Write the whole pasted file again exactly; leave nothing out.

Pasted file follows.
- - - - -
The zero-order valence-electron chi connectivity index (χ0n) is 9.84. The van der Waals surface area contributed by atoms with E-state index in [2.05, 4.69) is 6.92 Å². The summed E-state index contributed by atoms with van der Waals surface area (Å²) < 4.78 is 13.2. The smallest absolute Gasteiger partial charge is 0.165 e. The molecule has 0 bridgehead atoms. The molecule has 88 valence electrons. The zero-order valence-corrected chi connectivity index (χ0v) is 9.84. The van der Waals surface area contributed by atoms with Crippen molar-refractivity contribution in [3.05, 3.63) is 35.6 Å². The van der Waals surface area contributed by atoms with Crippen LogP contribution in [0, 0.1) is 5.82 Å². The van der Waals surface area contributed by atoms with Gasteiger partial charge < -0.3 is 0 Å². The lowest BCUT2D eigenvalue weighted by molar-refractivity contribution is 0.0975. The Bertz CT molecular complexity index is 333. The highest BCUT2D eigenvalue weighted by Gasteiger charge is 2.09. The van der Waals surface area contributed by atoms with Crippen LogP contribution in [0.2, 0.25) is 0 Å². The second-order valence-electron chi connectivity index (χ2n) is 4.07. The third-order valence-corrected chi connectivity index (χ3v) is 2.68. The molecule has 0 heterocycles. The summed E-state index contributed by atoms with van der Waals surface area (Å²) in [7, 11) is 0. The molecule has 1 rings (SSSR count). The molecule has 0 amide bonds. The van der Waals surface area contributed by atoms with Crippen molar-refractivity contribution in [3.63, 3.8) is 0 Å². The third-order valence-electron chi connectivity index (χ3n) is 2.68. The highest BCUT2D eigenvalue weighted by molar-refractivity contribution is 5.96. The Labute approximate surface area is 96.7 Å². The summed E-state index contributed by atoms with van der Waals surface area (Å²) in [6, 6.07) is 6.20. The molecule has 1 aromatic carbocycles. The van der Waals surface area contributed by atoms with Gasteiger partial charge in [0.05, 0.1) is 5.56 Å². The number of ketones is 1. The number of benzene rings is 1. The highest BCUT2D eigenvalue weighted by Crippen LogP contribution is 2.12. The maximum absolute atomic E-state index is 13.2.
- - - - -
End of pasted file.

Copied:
The zero-order valence-electron chi connectivity index (χ0n) is 9.84. The van der Waals surface area contributed by atoms with E-state index in [2.05, 4.69) is 6.92 Å². The summed E-state index contributed by atoms with van der Waals surface area (Å²) < 4.78 is 13.2. The smallest absolute Gasteiger partial charge is 0.165 e. The molecule has 0 bridgehead atoms. The molecule has 88 valence electrons. The zero-order valence-corrected chi connectivity index (χ0v) is 9.84. The van der Waals surface area contributed by atoms with Crippen molar-refractivity contribution in [3.05, 3.63) is 35.6 Å². The van der Waals surface area contributed by atoms with Crippen LogP contribution in [0, 0.1) is 5.82 Å². The van der Waals surface area contributed by atoms with Gasteiger partial charge < -0.3 is 0 Å². The lowest BCUT2D eigenvalue weighted by molar-refractivity contribution is 0.0975. The Bertz CT molecular complexity index is 333. The highest BCUT2D eigenvalue weighted by Gasteiger charge is 2.09. The van der Waals surface area contributed by atoms with Crippen LogP contribution in [0.2, 0.25) is 0 Å². The second-order valence-electron chi connectivity index (χ2n) is 4.07. The third-order valence-corrected chi connectivity index (χ3v) is 2.68. The molecule has 0 heterocycles. The summed E-state index contributed by atoms with van der Waals surface area (Å²) in [7, 11) is 0. The molecule has 1 rings (SSSR count). The molecule has 0 amide bonds. The van der Waals surface area contributed by atoms with Crippen molar-refractivity contribution in [3.63, 3.8) is 0 Å². The third-order valence-electron chi connectivity index (χ3n) is 2.68. The highest BCUT2D eigenvalue weighted by molar-refractivity contribution is 5.96. The Labute approximate surface area is 96.7 Å². The summed E-state index contributed by atoms with van der Waals surface area (Å²) in [6, 6.07) is 6.20. The molecule has 1 aromatic carbocycles. The van der Waals surface area contributed by atoms with Gasteiger partial charge in [0.05, 0.1) is 5.56 Å². The number of ketones is 1. The number of benzene rings is 1. The highest BCUT2D eigenvalue weighted by Crippen LogP contribution is 2.12. The maximum absolute atomic E-state index is 13.2.